[coreboot] Interesting (part of) article.
jordan at cosmicpenguin.net
Wed Dec 10 17:33:30 CET 2008
Tiago Marques wrote:
> Probably, almost surely, most of the manufacturers never heard of Coreboot
> or, if they did, don't know the current state of the project and if they can
> use it or not.
> I think that *pushing Coreboot as a plus for the enthusiast* would be
> something to look into. Hardware enthusiasts are tweakers and, as such, like
> to tweak, what better than offer them open-source code? It may not appeal to
> all but it may for some. If manufacturers like the idea, than they'll
> probably look into it.
Coreboot is in a difficult position - because in order to turn it into a
plus for the enthusiast, we need the vendors. Unlike 99% of open source
projects, the success of coreboot is directly dependent on the
individual motherboard vendors. If I have a random x86 based
motherboard, then there is a better the likely chance that Linux will
run on it, albeit with legacy drivers. But if I have a random x86 based
motherboard, then there is no chance that it will work with coreboot,
unless the coreboot code specifically supports the *exact* same model.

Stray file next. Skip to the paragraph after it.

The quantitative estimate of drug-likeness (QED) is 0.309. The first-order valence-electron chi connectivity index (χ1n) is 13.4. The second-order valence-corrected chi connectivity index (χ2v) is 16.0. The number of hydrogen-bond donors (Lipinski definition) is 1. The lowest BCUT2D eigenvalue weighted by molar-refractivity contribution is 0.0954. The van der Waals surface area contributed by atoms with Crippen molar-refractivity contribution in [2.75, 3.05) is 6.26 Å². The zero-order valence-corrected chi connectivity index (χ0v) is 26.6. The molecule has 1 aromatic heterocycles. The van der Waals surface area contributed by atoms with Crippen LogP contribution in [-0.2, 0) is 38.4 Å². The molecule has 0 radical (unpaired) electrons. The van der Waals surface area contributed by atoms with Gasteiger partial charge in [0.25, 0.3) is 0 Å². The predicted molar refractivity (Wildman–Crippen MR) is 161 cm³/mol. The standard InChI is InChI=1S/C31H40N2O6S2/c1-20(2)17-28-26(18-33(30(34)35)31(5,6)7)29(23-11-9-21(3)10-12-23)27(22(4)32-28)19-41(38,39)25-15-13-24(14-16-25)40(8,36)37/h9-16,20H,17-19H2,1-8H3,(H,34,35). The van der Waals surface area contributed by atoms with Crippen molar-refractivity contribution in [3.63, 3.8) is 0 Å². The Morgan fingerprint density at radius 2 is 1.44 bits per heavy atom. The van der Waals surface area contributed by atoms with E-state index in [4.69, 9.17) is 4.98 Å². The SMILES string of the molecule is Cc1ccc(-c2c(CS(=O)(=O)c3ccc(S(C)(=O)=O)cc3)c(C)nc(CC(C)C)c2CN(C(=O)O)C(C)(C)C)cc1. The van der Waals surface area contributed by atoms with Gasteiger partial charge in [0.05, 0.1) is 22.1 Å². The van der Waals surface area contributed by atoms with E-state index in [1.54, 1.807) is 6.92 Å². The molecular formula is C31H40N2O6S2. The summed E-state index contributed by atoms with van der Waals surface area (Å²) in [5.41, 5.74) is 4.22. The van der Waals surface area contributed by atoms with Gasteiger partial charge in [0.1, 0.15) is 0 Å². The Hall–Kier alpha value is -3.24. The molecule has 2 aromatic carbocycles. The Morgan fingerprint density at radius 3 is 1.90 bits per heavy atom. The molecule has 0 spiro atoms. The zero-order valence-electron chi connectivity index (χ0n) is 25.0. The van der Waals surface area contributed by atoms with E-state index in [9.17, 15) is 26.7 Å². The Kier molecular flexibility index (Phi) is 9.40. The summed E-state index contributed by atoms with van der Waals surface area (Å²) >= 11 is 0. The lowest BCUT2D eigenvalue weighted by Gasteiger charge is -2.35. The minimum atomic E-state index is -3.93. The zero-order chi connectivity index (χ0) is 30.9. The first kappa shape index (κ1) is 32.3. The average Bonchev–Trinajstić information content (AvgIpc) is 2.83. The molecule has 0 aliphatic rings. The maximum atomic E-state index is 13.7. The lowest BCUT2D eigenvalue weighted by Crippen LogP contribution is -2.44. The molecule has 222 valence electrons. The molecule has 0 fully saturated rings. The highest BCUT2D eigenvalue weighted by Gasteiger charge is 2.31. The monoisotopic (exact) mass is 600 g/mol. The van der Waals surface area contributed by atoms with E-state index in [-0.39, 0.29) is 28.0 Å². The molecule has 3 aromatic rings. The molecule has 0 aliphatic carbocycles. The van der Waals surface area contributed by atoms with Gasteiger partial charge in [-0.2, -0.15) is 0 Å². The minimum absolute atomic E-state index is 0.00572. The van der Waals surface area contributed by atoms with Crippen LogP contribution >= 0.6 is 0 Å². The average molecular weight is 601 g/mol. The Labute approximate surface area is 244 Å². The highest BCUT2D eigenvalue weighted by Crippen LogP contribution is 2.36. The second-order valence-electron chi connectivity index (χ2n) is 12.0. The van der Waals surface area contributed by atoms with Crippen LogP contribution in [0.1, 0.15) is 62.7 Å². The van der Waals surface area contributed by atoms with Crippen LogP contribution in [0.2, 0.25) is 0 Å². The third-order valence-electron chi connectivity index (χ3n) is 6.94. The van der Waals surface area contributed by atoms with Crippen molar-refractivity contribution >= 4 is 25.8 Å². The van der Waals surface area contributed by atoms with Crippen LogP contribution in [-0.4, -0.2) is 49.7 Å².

Linux and other open source projects started life as an alternative -
most of the successful ones are alternatives that could be developed
and dropped in by the regular Joe. Coreboot cannot be dropped in by the
regular Joe - we need vendor support - without it, this project is
relegated to qemu.
Marketing ourselves to enthusiasts only works if we support the same
sort of hardware the enthusiasts use - and for the most part, we don't.
If you want to hack on a VIA or a Geode, then for sure - come see us,
but not many Geode users read Anandtech.
This is only my opinion, so take it as you will, but I think that the
only path to success is through the vendors first, and the end users second.
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